What Has Matching Got To Do With Presenting?

Impact Factory runs

Open Presentation Skills Courses

Tailored Presentation Training

Five Day Presentation With Impact Workshops

and

personalised One-to-One Presentation Coaching

for anyone who is interested in Presentation Issues

Presentation Skills

What Has Matching Got To Do With Presenting?

The secret to presenting to a potential client is "matching."

Prior to presenting, you would have asked plenty of questions and uncovered the problems they want solved.

The next step then is to present your solution and to do lots of matching.

What do we mean by matching?

Matching is where you make the connection between the problems a potential client wants solved and the features/characteristics of your service that solves those problems.

Your solution has lots of features/characteristics and some are relevant to the potential client and some are not. You want to sort all your features and characteristics into two piles. Pile one consists of the features/characteristics they care about - as they solve the specific problems they have discussed with you. Pile two consists of the features/characteristics they will not care about - as they don't solve any of the problems they have discussed with you. Note that you can only do this sorting if you've asked enough questions before making your presentation.

To prepare for your presentation, look at all the features/characteristics your potential client cares about (pile one). The next step is to then "match" each of the problems they want solved to the feature/characteristic of your service that will solve it for them. When you present, you then show the connection between the problems they have agreed they want solved and the features/characteristics of your service that solves those problems.

If you do not do the matching for your potential client, they will be left trying to work out what aspect (features/characteristic) of your service can solve their problems. Also if you do not do the matching, your potential client will feel you haven't listened to them, amongst other things.

To explain this further, I am going to use a simple example of buying a car. Even though I do not like stereotype car salesmen, this is a good example for matching, plus it is an example you can probably relate to.

Presentation Scenario One

The car salesman asks you what sort of car you're looking for and what is important to you. You tell him. He then shows you a car and proceeds to tell you all about the features of the car that you frankly could not care less about. He just goes on and on telling you absolutely everything about the car. Sound familiar?

Presentation Scenario Two

The car salesman asks you what sort of car you are looking for and what is important to you. You tell him. He then shows you a car and describes exactly what features of the car will give you each of the things you said are important to you.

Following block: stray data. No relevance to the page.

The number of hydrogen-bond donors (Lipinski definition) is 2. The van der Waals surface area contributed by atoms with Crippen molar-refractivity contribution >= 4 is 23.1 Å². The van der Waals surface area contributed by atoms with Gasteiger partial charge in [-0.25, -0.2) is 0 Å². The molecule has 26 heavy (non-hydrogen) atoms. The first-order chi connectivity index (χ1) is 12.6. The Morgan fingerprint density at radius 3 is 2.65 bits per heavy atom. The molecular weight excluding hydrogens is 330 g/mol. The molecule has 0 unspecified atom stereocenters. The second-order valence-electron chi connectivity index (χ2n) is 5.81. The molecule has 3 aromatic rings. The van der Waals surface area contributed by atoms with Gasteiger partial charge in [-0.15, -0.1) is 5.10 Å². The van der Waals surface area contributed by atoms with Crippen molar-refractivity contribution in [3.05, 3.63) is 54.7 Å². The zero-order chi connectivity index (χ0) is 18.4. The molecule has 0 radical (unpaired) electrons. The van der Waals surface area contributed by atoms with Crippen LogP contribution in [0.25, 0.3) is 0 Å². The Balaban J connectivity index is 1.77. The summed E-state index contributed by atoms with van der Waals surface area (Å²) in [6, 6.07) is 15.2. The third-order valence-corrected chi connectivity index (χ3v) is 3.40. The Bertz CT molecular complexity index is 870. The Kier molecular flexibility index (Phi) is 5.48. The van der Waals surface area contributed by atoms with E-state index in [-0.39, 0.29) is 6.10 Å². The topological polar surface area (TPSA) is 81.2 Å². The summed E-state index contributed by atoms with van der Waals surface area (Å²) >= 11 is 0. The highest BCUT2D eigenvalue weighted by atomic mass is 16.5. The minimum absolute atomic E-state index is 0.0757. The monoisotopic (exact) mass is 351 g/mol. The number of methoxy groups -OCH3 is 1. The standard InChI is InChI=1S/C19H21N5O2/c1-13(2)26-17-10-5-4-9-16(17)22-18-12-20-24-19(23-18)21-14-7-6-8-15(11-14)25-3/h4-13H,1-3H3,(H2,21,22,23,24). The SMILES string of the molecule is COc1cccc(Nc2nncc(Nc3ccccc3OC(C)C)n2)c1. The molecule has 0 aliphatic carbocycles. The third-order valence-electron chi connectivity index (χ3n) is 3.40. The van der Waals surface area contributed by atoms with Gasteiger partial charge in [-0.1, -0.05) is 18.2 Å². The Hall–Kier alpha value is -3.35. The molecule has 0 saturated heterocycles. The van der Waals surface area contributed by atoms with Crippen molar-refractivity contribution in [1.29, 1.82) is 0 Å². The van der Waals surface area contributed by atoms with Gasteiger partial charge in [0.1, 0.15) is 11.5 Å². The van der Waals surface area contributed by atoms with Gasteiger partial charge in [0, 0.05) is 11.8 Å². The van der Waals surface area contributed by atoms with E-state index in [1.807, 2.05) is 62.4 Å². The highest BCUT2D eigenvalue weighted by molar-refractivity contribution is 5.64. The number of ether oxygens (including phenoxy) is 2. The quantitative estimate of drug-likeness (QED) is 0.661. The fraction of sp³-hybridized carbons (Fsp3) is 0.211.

Who would you buy the car from? Would you buy from the car salesman in scenario one or scenario two? Who did matching?

What would you be thinking with the presentation scenario-one car salesman? You might be thinking:

- He didn't listen to me.

- He doesn't understand me.

- Why did he ask me what I wanted as he clearly wasn't interested?

- I am not sure if it meets my needs. I am confused.

- I am bored and irritated.

- How can I get away from this person?

What would you be thinking with the presentation scenario-two car salesman?

You might be thinking:

- He really listened to me.

- He understands me.

- I can clearly see how this meets my needs.

- I am interested

When you present your solution, demonstrate that you have been listening and that you understand their problems. Only present the features/characteristics that solve the specific problems they have been telling you about. That is what they're interested in and what they will care about. The key to presenting is in the matching!

This article was contributed by Tessa Stowe.

(c) Tessa Stowe, Sales Conversation, 2006. You are welcome to "reprint" this article online as long as it remains complete and unaltered (including the "about the author" info at the end). Tessa Stowe helps Coaches, Consultants and Service Professionals who are resisting selling their services, as they don't want to be seen as pushy and sales-y. Her FREE monthly Sales Conversation newsletter is full of tips on how to sell your services by just being yourself.

 

Presentation Skills Training

Impact Factory runs

Open Presentation Skills Courses

Tailored Presentation Training

Five Day Presentation With Impact Workshops

and

personalised One-to-One Presentation Coaching

for anyone who is interested in Presentation Issues

FreePhoneFreephone: 0808 1234 909

 

The team:

Training Course Accreditation

Communication Skills Trainer Accreditation

To ensure that the courses you attend are of the highest quality, offering the best professional tuition possible,
all our Open Courses are evaluated and accredited.

This accredited course is suitable for corporate and public sector Continuing Professional Development Plans and Portfolios.

Read about trainer accreditation

Impact Factory Brochures

communication skills training brochure

DOWNLOAD NOW

There is a 20% discount on all Early Bird and Late Bookings. The course must be paid for at the time of booking.

(Discount not available if you wish to pay by Invoice)